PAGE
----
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August 01, 2005
Blagojevich Signs Military Leave Bill

The Family and Military Leave Act (PA 94-589), signed by Governor Rod Blagojevich and effective on August 15, 2005, creates another leave entitlement for Illinois employers and employees.

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Employer requirements:

  • Employers of over 50 must grant up to 30 days' unpaid leave to employees who are spouses or parents of military personnel. The leave may take place during the time federal or state deployment orders are in effect. The bill defines the term "employee" as one who has been employed by the same employer for at least 12 months, and has worked for at least 1,250 hours.
  • Employers of 15 to 50 employees to grant up to 15 days' unpaid leave under the same circumstances.
  • During the leave, employers must make it possible for employees to continue their benefits at the employee's expense. Alternatively, the employer and employee may negotiate for the employer to maintain benefits at the employer's expense.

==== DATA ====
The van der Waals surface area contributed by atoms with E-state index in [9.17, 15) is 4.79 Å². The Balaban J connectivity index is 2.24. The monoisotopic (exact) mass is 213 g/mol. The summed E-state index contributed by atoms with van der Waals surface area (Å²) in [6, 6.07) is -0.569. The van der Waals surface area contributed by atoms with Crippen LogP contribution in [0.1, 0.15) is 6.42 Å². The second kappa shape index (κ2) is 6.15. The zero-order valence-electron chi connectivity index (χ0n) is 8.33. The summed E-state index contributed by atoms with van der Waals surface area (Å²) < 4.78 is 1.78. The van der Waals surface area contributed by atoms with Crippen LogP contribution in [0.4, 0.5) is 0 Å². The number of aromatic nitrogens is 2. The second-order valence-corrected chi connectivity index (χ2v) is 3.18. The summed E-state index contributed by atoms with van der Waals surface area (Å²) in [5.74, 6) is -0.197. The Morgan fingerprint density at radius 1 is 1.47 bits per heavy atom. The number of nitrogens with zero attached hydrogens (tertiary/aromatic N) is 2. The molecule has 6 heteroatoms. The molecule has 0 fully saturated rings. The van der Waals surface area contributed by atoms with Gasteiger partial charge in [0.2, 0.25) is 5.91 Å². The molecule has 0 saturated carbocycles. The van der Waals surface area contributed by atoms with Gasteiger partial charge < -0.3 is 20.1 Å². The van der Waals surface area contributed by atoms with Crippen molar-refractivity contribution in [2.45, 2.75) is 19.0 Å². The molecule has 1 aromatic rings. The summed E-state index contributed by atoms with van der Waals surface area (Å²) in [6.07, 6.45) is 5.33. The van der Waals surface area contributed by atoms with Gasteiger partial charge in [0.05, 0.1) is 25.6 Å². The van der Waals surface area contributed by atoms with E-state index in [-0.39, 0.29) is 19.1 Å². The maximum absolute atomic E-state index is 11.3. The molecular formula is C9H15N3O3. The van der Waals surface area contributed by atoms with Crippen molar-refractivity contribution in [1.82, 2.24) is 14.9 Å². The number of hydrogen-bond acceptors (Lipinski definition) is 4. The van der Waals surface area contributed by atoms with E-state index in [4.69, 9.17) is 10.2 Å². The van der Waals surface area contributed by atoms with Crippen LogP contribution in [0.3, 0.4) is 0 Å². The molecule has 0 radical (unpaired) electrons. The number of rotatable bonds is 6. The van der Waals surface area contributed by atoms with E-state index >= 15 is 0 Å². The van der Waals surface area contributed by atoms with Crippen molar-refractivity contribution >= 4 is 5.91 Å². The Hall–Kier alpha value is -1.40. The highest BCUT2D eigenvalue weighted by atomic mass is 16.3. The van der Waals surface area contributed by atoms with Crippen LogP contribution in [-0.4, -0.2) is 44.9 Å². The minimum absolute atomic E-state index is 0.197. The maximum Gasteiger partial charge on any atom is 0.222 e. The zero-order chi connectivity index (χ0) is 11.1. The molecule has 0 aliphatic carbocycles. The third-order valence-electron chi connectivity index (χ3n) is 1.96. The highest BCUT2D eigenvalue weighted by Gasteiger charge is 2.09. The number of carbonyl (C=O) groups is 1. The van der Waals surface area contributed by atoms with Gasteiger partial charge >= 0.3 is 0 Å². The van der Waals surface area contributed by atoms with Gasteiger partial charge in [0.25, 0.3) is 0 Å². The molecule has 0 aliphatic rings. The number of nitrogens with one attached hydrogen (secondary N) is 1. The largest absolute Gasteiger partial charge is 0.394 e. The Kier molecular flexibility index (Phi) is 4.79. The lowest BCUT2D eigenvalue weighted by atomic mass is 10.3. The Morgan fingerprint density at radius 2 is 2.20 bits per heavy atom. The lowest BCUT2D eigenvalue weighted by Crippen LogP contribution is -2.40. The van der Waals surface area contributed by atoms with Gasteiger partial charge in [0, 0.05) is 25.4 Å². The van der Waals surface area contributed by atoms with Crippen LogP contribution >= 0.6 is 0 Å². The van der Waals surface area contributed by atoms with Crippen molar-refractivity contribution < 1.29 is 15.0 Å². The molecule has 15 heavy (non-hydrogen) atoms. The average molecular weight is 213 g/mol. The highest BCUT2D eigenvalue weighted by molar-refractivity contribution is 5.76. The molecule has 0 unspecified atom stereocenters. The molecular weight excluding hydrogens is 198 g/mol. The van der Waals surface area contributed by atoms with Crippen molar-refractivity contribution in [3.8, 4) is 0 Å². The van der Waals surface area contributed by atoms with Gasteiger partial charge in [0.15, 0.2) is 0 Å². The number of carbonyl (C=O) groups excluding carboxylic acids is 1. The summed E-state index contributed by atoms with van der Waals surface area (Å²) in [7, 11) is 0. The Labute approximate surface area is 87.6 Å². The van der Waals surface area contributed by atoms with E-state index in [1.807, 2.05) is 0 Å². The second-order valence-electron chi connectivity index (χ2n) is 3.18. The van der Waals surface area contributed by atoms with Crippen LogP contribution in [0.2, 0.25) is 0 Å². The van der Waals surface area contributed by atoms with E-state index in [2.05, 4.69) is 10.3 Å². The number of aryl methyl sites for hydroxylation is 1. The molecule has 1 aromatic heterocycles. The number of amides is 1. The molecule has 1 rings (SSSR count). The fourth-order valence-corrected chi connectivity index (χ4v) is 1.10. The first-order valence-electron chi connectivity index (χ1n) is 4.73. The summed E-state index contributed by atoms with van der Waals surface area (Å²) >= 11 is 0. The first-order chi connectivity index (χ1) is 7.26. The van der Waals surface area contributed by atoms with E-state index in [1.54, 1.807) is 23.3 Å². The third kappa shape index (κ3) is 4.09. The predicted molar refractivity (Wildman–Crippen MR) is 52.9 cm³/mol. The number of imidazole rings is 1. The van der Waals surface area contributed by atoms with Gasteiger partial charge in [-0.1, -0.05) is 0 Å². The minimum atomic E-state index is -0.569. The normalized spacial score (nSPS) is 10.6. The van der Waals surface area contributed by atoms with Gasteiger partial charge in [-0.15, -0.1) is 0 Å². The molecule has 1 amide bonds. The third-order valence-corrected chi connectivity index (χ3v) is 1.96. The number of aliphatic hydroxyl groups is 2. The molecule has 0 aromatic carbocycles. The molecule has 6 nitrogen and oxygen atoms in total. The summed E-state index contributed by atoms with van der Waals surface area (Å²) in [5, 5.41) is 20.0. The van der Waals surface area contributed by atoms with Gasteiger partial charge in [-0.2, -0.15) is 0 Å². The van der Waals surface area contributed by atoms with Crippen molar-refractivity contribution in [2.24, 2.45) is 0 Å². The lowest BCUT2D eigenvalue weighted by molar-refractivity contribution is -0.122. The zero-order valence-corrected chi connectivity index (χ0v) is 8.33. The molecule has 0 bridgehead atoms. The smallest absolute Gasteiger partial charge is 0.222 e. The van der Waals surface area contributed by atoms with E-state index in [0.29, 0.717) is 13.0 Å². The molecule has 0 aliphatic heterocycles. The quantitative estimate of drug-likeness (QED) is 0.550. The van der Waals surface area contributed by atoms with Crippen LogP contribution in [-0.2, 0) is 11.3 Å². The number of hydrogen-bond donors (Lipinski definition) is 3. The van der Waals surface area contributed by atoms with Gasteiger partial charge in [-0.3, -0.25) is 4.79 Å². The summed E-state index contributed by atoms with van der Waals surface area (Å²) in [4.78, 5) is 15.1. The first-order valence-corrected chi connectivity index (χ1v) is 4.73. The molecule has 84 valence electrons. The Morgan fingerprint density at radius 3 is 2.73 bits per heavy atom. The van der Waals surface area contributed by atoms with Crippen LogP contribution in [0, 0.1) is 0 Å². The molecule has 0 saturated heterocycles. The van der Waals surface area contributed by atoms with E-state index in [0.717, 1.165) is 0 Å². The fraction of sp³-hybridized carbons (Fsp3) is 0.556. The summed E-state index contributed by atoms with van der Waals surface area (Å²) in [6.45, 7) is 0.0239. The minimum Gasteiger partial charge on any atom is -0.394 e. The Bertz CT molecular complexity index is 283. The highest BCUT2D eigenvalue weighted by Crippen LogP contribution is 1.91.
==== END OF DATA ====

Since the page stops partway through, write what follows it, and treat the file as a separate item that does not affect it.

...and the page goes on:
Employee requirements. Affected employees, where possible, must consult with their employers to schedule the leave so as to not unduly disrupt company operations. If the leave will consist of 5 or more consecutive work days, employees must also give at least 14 days' notice of the date on which the leave will begin. Those taking leave of fewer than 5 days must give as much advance notice as practicable. Employees may not take leave unless they have exhausted all accrued leaves except sick and disability.

Employee rights. Employees who exercise the right to leave are entitled, when the leave expires, to restoration to the position they held when the leave began, or to a position with equivalent seniority, benefits, pay, and other terms and conditions of employment. This requirement does not apply if the employer proves that the employee was not restored because of conditions unrelated to the employee's exercise of rights under the new law.

Employer prohibitions. Employers may not interfere with, restrain, or deny the exercise of these rights, nor discharge, fine, suspend, expel, discipline, or discriminate against any employee that exercises these rights. Aggrieved employees may bring employers to court in a civil lawsuit.

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